however, you shall not: do anything likely to impair, interfere with or damage or cause harm or distress to any persons, or the network; do anything that will infringe any Intellectual Property Rights or other rights of Mondaq or any third party; or use the Website, Services and/or Content otherwise than in accordance with these Terms; use any trade marks or service marks of Mondaq or the Contributors, or do anything which may be seen to take unfair advantage of the reputation and goodwill of Mondaq or the Contributors, or the Website, Services and/or Content.

Mondaq reserves the right, in its sole discretion, to take any action that it deems necessary and appropriate in the event it considers that there is a breach or threatened breach of the Terms.

Mondaq’s Rights and Obligations

Unless otherwise expressly set out to the contrary, nothing in these Terms shall serve to transfer from Mondaq to you, any Intellectual Property Rights owned by and/or licensed to Mondaq and all rights, title and interest in and to such Intellectual Property Rights will remain exclusively with Mondaq and/or its licensors.

Mondaq shall use its reasonable endeavours to make the Website and Services available to you at all times, but we cannot guarantee an uninterrupted and fault free service.

Mondaq reserves the right to make changes to the services and/or the Website or part thereof, from time to time, and we may add, remove, modify and/or vary any elements of features and functionalities of the Website or the services.

Mondaq also reserves the right from time to time to monitor your Use of the Website and/or services.


The Content is general information only. It is not intended to constitute legal advice or seek to be the complete and comprehensive statement of the law, nor is it intended to address your specific requirements or provide advice on which reliance should be placed. Mondaq and/or its Contributors and other suppliers make no representations about the suitability of the information contained in the Content for any purpose. All Content provided "as is" without warranty of any kind. Mondaq and/or its Contributors and other suppliers hereby exclude and disclaim all representations, warranties or guarantees with regard to the Content, including all implied warranties and conditions of merchantability, fitness for a particular purpose, title and non-infringement. To the maximum extent permitted by law, Mondaq expressly excludes all representations, warranties, obligations, and liabilities arising out of or in connection with all Content. In no event shall Mondaq and/or its respective suppliers be liable for any special, indirect or consequential damages or any damages whatsoever resulting from loss of use, data or profits, whether in an action of contract, negligence or other tortious action, arising out of or in connection with the use of the Content or performance of Mondaq’s Services.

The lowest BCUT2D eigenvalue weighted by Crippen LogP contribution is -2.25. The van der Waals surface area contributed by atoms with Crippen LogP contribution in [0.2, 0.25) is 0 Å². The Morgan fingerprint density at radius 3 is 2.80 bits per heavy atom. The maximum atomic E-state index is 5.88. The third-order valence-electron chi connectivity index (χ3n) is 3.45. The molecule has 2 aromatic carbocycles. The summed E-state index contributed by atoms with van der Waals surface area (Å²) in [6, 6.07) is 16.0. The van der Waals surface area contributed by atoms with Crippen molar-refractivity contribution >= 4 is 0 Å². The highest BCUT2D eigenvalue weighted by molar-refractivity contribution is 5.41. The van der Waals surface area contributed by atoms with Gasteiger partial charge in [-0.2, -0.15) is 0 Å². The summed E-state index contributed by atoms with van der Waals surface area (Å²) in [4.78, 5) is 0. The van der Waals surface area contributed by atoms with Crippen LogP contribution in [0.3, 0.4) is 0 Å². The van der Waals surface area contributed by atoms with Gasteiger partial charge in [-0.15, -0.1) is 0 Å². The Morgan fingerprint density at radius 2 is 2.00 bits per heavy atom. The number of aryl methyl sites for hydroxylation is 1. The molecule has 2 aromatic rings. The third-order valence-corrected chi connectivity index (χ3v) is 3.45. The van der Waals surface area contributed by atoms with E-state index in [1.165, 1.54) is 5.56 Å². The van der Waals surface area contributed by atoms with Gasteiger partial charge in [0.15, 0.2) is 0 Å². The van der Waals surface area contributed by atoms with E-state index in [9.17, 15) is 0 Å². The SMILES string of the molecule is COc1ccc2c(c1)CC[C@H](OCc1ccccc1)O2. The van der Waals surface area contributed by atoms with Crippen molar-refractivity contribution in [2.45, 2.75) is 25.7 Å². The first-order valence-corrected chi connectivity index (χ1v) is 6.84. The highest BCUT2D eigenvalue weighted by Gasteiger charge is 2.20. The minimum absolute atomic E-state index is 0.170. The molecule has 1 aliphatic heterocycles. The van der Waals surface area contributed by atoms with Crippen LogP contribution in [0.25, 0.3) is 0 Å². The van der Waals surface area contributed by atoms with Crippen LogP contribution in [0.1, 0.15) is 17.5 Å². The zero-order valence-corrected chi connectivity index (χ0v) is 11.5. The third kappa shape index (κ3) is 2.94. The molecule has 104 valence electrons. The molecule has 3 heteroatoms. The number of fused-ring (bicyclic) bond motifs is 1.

Mondaq may alter or amend these Terms by amending them on the Website. By continuing to Use the Services and/or the Website after such amendment, you will be deemed to have accepted any amendment to these Terms.

These Terms shall be governed by and construed in accordance with the laws of England and Wales and you irrevocably submit to the exclusive jurisdiction of the courts of England and Wales to settle any dispute which may arise out of or in connection with these Terms. If you live outside the United Kingdom, English law shall apply only to the extent that English law shall not deprive you of any legal protection accorded in accordance with the law of the place where you are habitually resident ("Local Law"). In the event English law deprives you of any legal protection which is accorded to you under Local Law, then these terms shall be governed by Local Law and any dispute or claim arising out of or in connection with these Terms shall be subject to the non-exclusive jurisdiction of the courts where you are habitually resident.

You may print and keep a copy of these Terms, which form the entire agreement between you and Mondaq and supersede any other communications or advertising in respect of the Service and/or the Website.

No delay in exercising or non-exercise by you and/or Mondaq of any of its rights under or in connection with these Terms shall operate as a waiver or release of each of your or Mondaq’s right. Rather, any such waiver or release must be specifically granted in writing signed by the party granting it.

If any part of these Terms is held unenforceable, that part shall be enforced to the maximum extent permissible so as to give effect to the intent of the parties, and the Terms shall continue in full force and effect.

Mondaq shall not incur any liability to you on account of any loss or damage resulting from any delay or failure to perform all or any part of these Terms if such delay or failure is caused, in whole or in part, by events, occurrences, or causes beyond the control of Mondaq. Such events, occurrences or causes will include, without limitation, acts of God, strikes, lockouts, server and network failure, riots, acts of war, earthquakes, fire and explosions.

By clicking Register you state you have read and agree to our Terms and Conditions